Offering a special brand of shambolic indie folk paired with the nasally wails of guitarist-vocalist Nils Edenloff and the frenzied rhythms of drummer Paul Banwatt, Rural Alberta Advantage’s 2008 debut Hometowns earned comparisons to Neutral Milk Hotel. While the Canadian band hasn’t quite lived up to that standard, it still found a place in the energetic and percussive folk elite. Its latest release, The Wild, solidifies this position with an aptly titled affair sharpened by a lo-fi punk edge and the occasional glints of a balladeer’s grace.

Much of the group’s energy stems from Banwatt’s incessant and propulsive around-the-kit drumming. His relentless rhythms are a highlight on a number of tracks, especially the barnyard stomper “Dead/Alive.” His machine-gunned snare hits empower Edenloff’s threshing yelps and threaten to bring the barn down altogether in the process of creating one of the band’s most memorable and hectic songs. On such tracks as “Toughen Up” and “Wild Grin,” Banwatt continues to elevate and roughen up the band’s rootsy tendencies, proving himself to be one of the more underrated drummers out there today.

Even if Banwatt propels much of the album, Edenloff holds up his end of the bargain well. For example, on album opener “Beacon Hill,” Edenloff transforms his warbles and whoops into catchy hooks rife with emotion, pushing his voice into the red on lines like “It’s getting harder now to just swallow/ I never want to see you gone.” On the album’s first single, “Brother”—a roughed up Of Monsters and Men meets Lumineers ramble—he strains and bellows with an affective tenor at the song’s climax, making the lines “Through the dark tonight/ I’m coming back for you” bound with incredible urgency and feeling.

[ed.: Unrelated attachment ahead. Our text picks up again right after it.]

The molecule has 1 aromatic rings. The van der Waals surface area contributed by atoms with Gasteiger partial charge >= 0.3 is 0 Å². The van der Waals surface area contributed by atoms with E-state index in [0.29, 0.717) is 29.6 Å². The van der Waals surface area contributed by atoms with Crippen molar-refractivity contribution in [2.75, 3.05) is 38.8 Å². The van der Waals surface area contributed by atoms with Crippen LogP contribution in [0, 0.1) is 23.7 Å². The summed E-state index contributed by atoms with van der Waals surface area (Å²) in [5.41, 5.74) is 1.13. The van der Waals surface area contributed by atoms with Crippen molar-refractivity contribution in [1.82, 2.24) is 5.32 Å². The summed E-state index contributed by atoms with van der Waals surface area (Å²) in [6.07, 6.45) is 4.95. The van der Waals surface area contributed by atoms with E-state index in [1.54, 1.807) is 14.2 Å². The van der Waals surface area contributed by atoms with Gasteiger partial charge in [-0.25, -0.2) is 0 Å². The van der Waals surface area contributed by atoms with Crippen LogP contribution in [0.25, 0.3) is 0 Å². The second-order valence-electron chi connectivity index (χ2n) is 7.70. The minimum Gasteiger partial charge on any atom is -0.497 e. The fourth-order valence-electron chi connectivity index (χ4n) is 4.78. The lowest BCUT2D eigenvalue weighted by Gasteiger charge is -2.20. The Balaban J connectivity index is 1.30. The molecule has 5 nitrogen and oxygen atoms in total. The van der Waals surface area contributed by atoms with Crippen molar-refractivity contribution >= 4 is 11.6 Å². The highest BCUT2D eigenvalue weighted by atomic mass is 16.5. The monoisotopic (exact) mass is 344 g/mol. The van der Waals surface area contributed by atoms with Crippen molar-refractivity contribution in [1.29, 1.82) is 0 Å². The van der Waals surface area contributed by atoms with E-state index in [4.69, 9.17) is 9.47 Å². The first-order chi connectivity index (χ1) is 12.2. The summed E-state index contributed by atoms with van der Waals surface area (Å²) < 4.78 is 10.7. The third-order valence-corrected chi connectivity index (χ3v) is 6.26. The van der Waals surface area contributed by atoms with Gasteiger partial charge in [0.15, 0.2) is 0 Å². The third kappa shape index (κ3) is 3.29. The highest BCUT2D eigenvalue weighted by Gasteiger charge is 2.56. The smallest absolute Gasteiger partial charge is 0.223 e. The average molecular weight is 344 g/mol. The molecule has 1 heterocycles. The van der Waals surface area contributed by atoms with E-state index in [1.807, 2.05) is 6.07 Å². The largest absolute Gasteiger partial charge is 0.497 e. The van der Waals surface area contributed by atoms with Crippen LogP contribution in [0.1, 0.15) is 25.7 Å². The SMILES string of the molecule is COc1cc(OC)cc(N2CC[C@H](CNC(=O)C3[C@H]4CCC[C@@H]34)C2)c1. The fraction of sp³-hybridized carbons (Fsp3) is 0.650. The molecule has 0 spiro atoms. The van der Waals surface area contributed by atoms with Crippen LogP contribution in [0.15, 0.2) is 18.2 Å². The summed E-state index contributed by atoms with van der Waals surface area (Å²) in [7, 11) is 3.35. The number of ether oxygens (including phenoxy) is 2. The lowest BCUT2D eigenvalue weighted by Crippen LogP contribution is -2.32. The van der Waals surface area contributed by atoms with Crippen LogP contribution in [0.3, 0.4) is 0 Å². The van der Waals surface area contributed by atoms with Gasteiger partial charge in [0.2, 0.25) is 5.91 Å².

Throughout the album, Edenloff’s characteristic yelps are joined by new member Robin Hatch. Her graceful harmonies bring a measure of beauty to the rougher edges of the album, her satiny backing vocals and bassy synths resembling former member Amy Cole. On the driving “Bad Luck Again,” she weaves in choir-like falsettos and threads silken harmonies into the sing-along chorus. On “White Light,” her voice carries a drowsy twang, bringing the song’s frayed edges into the sonic realm of a more poppy Americana.

Although most of The Wild is as frantic and rabid as its title suggests, the band can also lay bare a different type of emotional energy. “Alright” offers a bleak but concentrated glimpse into ways of coping: “Last night sitting in the dark, I was being difficult/ I know we’re gonna be alright/ I know, I hope.” “Letting Go” smolders with emotional resignation, but builds to a feverish intensity as Banwatt’s cymbal crashes and Edenloff’s tormented wails round out the album.

A collection of kinetic and ragged folk, The Wild moves with unmistakable urgency and pronounced earnestness. Although it won’t likely unseat the debut as the band’s best album, it maintains the roguish energy that has come to define the group.

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